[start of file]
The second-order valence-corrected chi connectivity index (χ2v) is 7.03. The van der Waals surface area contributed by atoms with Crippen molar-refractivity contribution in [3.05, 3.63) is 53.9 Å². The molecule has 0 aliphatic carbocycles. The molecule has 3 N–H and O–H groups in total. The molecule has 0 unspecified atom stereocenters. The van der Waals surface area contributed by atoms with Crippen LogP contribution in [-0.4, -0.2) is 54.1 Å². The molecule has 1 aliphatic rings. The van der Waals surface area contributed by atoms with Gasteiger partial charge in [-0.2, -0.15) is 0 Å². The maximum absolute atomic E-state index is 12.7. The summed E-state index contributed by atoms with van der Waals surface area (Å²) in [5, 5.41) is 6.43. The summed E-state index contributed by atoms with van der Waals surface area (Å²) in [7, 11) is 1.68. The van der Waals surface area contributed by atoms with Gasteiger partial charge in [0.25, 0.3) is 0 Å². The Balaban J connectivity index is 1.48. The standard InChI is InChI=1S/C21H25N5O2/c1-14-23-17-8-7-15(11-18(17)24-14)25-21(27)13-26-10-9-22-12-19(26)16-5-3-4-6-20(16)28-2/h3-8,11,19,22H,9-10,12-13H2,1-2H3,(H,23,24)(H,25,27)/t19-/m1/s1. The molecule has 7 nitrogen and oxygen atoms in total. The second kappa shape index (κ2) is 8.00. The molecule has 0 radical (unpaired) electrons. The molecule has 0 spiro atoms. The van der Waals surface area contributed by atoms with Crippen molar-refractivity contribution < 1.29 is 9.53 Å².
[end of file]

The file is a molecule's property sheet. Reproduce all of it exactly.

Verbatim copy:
The second-order valence-corrected chi connectivity index (χ2v) is 7.03. The van der Waals surface area contributed by atoms with Crippen molar-refractivity contribution in [3.05, 3.63) is 53.9 Å². The molecule has 0 aliphatic carbocycles. The molecule has 3 N–H and O–H groups in total. The molecule has 0 unspecified atom stereocenters. The van der Waals surface area contributed by atoms with Crippen LogP contribution in [-0.4, -0.2) is 54.1 Å². The molecule has 1 aliphatic rings. The van der Waals surface area contributed by atoms with Gasteiger partial charge in [-0.2, -0.15) is 0 Å². The maximum absolute atomic E-state index is 12.7. The summed E-state index contributed by atoms with van der Waals surface area (Å²) in [5, 5.41) is 6.43. The summed E-state index contributed by atoms with van der Waals surface area (Å²) in [7, 11) is 1.68. The van der Waals surface area contributed by atoms with Gasteiger partial charge in [0.25, 0.3) is 0 Å². The Balaban J connectivity index is 1.48. The standard InChI is InChI=1S/C21H25N5O2/c1-14-23-17-8-7-15(11-18(17)24-14)25-21(27)13-26-10-9-22-12-19(26)16-5-3-4-6-20(16)28-2/h3-8,11,19,22H,9-10,12-13H2,1-2H3,(H,23,24)(H,25,27)/t19-/m1/s1. The molecule has 7 nitrogen and oxygen atoms in total. The second kappa shape index (κ2) is 8.00. The molecule has 0 radical (unpaired) electrons. The molecule has 0 spiro atoms. The van der Waals surface area contributed by atoms with Crippen molar-refractivity contribution < 1.29 is 9.53 Å².